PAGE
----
The global attractor of a skew product semiflow for a non-autonomous differential equation describes the asymptotic behaviour of the model. This attractor is usually characterized as the union, for all the parameters in the base space, of the associated cocycle attractors in the product space. The continuity of the cocycle attractor in the parameter is usually a difficult question. In this paper we develop in detail a 1D non-autonomous linear differential equation and show the richness of non-autonomous dynamics by focusing on the continuity, characterization and chaotic dynamics of the cocycle attractors. In particular, we analyse the sets of continuity and discontinuity for the parameter of the attractors, and relate them with the eventually forward behaviour of the processes. We will also find chaotic behaviour on the attractors in the Li-Yorke and Auslander-Yorke senses. Note that they hold for linear 1D equations, which shows a crucial difference with respect to the presence of chaotic dynamics in autonomous systems.

  17. Self-assembled 1D magnetic Ising chains: epitaxial islands of Co/Ru(0001)

    NASA Astrophysics Data System (ADS)

    Li, Dongqi; Yu, Chengtao; Pearson, John; Bader, Samuel

    2002-03-01

    We have self-assembled magnetic Co dot chains via epitaxial island decoration of grooved Ru(0001) to create a model 1D system. Co wedge-like structures of 0-60 nm thick were deposited onto flat and grooved Ru(0001) substrates via molecular beam epitaxy at 350¢ªC and characterized ex-situ with atomic force and the magnetic force microscopy (MFM), and magneto-optic Kerr effect. The grooved substrate has a saw-tooth profile with spacing of order of 1 um, due to residual polishing scratches / step bunching. Co forms strain-induced, quasi-hexagonal dots of 70-500 nm in diameter and 1-20 nm high, depending on nominal dosage. On grooved substrate, the dots self align into chains along the groove near the top and bottom of the saw-tooth structure.[1] The dots are ferromagnetically coupled along the chain and exhibit magnetic single-domains with in-plane uniaxial anisotropy along the grooves. The inter-dot magnetic pair correlation was deduced from the MFM images of the dot-chains, and can be understood in terms of the classic 1D Ising model. * Work supported by DOE BES-MS under #W-31-109-ENG-38. 1. Chengtao Yu, Dongqi Li, J. Pearson, and S.D. Bader, Appl. Phys. Lett. 78, 1228 (2001); ibid. 79, 3848 (2001).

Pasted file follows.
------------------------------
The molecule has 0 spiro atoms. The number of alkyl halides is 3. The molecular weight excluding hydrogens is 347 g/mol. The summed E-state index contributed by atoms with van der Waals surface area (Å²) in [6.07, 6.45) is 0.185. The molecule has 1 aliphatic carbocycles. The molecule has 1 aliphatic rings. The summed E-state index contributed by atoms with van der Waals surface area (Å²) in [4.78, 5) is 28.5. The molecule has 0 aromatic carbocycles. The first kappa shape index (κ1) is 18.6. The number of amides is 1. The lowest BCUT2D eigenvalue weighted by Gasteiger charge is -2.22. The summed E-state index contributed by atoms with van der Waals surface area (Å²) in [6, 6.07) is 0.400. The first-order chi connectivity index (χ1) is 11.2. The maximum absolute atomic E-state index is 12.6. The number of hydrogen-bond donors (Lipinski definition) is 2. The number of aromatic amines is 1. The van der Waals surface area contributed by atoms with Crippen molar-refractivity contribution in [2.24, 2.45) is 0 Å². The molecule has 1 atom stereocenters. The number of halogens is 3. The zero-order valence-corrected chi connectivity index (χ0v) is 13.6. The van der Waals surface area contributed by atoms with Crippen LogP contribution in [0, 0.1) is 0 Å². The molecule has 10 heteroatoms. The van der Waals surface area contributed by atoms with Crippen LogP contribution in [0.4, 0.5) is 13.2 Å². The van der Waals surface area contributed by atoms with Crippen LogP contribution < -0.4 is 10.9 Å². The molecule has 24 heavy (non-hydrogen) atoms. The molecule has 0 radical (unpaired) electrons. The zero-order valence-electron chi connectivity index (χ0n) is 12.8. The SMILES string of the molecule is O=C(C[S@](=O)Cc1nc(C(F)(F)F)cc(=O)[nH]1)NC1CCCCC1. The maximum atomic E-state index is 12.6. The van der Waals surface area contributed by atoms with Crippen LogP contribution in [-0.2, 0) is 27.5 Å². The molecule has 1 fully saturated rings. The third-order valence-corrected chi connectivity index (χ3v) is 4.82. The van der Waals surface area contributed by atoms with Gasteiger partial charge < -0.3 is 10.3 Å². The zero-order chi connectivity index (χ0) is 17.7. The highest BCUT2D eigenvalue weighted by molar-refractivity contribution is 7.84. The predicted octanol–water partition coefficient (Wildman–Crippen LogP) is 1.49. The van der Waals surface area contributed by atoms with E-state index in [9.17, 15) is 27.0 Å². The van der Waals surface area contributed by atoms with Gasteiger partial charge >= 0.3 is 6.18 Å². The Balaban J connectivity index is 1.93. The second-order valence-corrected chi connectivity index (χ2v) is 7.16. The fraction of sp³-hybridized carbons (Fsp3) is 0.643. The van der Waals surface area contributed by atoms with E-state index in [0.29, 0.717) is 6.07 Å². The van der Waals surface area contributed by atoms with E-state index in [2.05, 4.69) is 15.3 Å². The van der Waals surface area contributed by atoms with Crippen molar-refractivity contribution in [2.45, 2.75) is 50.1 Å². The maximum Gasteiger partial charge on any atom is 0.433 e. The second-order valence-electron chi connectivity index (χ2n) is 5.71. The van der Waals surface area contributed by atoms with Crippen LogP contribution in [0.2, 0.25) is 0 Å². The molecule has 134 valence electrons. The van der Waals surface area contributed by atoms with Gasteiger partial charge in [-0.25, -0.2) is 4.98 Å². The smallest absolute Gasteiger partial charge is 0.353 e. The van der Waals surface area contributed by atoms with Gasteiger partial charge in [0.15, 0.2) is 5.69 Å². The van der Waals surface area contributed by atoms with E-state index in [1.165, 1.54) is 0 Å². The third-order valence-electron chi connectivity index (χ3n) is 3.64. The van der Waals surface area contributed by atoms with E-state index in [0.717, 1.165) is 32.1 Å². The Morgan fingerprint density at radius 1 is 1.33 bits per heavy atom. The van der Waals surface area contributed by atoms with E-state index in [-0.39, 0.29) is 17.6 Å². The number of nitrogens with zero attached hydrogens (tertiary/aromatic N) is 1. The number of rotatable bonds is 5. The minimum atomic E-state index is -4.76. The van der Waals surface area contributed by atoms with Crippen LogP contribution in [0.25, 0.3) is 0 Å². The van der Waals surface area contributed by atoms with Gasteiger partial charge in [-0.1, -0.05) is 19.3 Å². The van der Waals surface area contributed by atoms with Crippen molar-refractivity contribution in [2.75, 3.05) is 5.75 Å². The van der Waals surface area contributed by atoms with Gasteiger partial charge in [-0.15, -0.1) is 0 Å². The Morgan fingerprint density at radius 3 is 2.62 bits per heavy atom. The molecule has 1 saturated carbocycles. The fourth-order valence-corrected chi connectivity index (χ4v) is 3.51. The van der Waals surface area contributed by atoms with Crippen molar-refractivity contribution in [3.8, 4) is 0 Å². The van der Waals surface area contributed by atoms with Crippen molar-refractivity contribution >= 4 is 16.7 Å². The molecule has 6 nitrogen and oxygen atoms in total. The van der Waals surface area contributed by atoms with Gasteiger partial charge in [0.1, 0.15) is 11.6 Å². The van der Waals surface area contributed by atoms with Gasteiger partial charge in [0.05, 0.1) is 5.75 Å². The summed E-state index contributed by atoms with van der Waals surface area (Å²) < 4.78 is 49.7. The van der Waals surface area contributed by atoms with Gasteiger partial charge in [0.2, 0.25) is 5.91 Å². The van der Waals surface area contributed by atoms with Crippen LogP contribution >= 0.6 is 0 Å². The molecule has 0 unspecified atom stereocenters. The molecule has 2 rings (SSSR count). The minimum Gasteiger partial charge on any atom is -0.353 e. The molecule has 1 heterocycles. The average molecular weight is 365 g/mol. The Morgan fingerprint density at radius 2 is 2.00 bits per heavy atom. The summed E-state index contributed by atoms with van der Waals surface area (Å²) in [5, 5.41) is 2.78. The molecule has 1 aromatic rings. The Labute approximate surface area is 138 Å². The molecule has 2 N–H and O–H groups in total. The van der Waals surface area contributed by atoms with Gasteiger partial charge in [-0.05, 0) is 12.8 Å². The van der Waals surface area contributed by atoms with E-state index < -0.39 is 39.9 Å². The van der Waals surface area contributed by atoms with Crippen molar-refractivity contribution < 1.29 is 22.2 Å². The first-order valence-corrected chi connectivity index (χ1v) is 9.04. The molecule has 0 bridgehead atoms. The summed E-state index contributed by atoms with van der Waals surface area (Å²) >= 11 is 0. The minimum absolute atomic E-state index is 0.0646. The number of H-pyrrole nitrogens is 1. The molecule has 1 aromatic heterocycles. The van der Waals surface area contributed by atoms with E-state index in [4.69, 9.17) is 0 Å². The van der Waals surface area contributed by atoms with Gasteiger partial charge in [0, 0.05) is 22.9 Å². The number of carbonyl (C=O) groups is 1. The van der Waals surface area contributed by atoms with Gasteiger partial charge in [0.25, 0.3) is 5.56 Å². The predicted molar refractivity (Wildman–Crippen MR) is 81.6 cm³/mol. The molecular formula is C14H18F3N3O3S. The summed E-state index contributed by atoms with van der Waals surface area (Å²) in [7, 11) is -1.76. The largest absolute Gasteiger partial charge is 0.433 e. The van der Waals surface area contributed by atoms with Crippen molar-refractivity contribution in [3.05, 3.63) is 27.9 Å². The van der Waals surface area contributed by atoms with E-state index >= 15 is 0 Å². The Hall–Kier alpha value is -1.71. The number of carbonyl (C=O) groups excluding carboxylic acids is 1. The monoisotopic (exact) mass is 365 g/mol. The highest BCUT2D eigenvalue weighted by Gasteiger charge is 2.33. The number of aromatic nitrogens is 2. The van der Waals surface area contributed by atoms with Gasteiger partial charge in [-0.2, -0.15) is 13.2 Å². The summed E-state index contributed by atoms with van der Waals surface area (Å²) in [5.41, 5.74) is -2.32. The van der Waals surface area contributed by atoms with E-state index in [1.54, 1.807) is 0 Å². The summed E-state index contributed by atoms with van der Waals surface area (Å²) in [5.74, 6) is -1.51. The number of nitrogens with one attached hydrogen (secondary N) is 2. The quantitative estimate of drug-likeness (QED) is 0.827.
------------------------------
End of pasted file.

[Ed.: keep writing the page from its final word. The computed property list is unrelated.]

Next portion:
18. CD1d- and MR1-Restricted T Cells in Sepsis

    PubMed Central

    Szabo, Peter A.; Anantha, Ram V.; Shaler, Christopher R.; McCormick, John K.; Haeryfar, S.M. Mansour

    2015-01-01

    Dysregulated immune responses to infection, such as those encountered in sepsis, can be catastrophic. Sepsis is typically triggered by an overwhelming systemic response to an infectious agent(s) and is associated with high morbidity and mortality even under optimal critical care. Recent studies have implicated unconventional, innate-like T lymphocytes, including CD1d- and MR1-restricted T cells as effectors and/or regulators of inflammatory responses during sepsis. These cell types are typified by invariant natural killer T (iNKT) cells, variant NKT (vNKT) cells, and mucosa-associated invariant T (MAIT) cells. iNKT and vNKT cells are CD1d-restricted, lipid-reactive cells with remarkable immunoregulatory properties. MAIT cells participate in antimicrobial defense, and are restricted by major histocompatibility complex-related protein 1 (MR1), which displays microbe-derived vitamin B metabolites. Importantly, NKT and MAIT cells are rapid and potent producers of immunomodulatory cytokines. Therefore, they may be considered attractive targets during the early hyperinflammatory phase of sepsis when immediate interventions are urgently needed, and also in later phases when adjuvant immunotherapies could potentially reverse the dangerous state of immunosuppression. We will highlight recent findings that point to the significance or the therapeutic potentials of NKT and MAIT cells in sepsis and will also discuss what lies ahead in research in this area. PMID:26322041

  19. 2+1-D Insoluble Surfactant Model for a Vertical Draining Free Film

    NASA Astrophysics Data System (ADS)

    Naire, S.; Braun, R. J.; Snow, S. A.

    2000-11-01

    A 2+1-D mathematical model is constructed to study the evolution of a vertically-oriented thin liquid free film draining under gravity when there is an insoluble surfactant with finite surface viscosity on its free surface. Lubrication theory for this free film results in four coupled nonlinear partial differential equations (PDEs) describing the time-evolution of the free surface shape, the surface velocities and the surfactant transport at leading order. The draining film is assumed to terminate on a 1-D static meniscus. Numerical experiments are performed to understand the stability of the system to perturbations across the film. The limit of large surface viscosities recover the tangentially-immobile film and is also found to have a stabilizing influence on transverse perturbations due to their energy dissipating effect. An instability is seen in the mobile film case; this is caused by a competition between gravity and the Marangoni effect. The instability is closely related to that calculated by Miller and coworkers in nonaxisymmetric film drainage in a ring. This work is partially supported by the NSF and Dow Corning.